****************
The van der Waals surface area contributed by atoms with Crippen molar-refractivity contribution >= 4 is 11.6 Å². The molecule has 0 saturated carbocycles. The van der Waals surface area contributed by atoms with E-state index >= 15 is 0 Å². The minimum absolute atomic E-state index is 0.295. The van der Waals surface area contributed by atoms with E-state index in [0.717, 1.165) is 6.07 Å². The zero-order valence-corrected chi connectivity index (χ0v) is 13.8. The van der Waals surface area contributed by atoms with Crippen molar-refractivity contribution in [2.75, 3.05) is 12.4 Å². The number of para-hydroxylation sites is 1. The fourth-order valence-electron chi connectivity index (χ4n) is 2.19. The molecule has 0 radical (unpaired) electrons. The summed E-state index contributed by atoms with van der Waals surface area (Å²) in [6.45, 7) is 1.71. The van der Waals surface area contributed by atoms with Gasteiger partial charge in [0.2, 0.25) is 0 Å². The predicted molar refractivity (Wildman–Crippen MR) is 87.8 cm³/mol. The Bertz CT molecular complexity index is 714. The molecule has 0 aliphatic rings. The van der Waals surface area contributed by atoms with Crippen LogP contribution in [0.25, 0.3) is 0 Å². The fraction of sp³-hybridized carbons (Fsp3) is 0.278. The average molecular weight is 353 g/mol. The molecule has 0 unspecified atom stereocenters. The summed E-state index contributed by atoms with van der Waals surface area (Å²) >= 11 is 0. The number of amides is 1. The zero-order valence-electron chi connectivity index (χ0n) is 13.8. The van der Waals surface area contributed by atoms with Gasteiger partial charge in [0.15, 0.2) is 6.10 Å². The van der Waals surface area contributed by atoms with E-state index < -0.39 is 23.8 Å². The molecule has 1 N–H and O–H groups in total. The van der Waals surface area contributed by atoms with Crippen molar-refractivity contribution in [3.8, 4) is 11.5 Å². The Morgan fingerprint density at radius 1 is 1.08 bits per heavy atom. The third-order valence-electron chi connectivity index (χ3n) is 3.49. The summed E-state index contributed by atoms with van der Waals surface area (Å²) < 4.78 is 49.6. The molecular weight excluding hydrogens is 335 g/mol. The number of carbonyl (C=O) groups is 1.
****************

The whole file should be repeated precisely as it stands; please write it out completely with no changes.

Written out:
The van der Waals surface area contributed by atoms with Crippen molar-refractivity contribution >= 4 is 11.6 Å². The molecule has 0 saturated carbocycles. The van der Waals surface area contributed by atoms with E-state index >= 15 is 0 Å². The minimum absolute atomic E-state index is 0.295. The van der Waals surface area contributed by atoms with E-state index in [0.717, 1.165) is 6.07 Å². The zero-order valence-corrected chi connectivity index (χ0v) is 13.8. The van der Waals surface area contributed by atoms with Crippen molar-refractivity contribution in [2.75, 3.05) is 12.4 Å². The number of para-hydroxylation sites is 1. The fourth-order valence-electron chi connectivity index (χ4n) is 2.19. The molecule has 0 radical (unpaired) electrons. The summed E-state index contributed by atoms with van der Waals surface area (Å²) in [6.45, 7) is 1.71. The van der Waals surface area contributed by atoms with Gasteiger partial charge in [0.2, 0.25) is 0 Å². The predicted molar refractivity (Wildman–Crippen MR) is 87.8 cm³/mol. The Bertz CT molecular complexity index is 714. The molecule has 0 aliphatic rings. The van der Waals surface area contributed by atoms with Crippen LogP contribution in [0.25, 0.3) is 0 Å². The fraction of sp³-hybridized carbons (Fsp3) is 0.278. The average molecular weight is 353 g/mol. The molecule has 0 unspecified atom stereocenters. The summed E-state index contributed by atoms with van der Waals surface area (Å²) >= 11 is 0. The number of amides is 1. The zero-order valence-electron chi connectivity index (χ0n) is 13.8. The van der Waals surface area contributed by atoms with Gasteiger partial charge in [0.15, 0.2) is 6.10 Å². The van der Waals surface area contributed by atoms with E-state index < -0.39 is 23.8 Å². The molecule has 1 N–H and O–H groups in total. The van der Waals surface area contributed by atoms with Crippen molar-refractivity contribution in [3.8, 4) is 11.5 Å². The Morgan fingerprint density at radius 1 is 1.08 bits per heavy atom. The third-order valence-electron chi connectivity index (χ3n) is 3.49. The summed E-state index contributed by atoms with van der Waals surface area (Å²) < 4.78 is 49.6. The molecular weight excluding hydrogens is 335 g/mol. The number of carbonyl (C=O) groups is 1.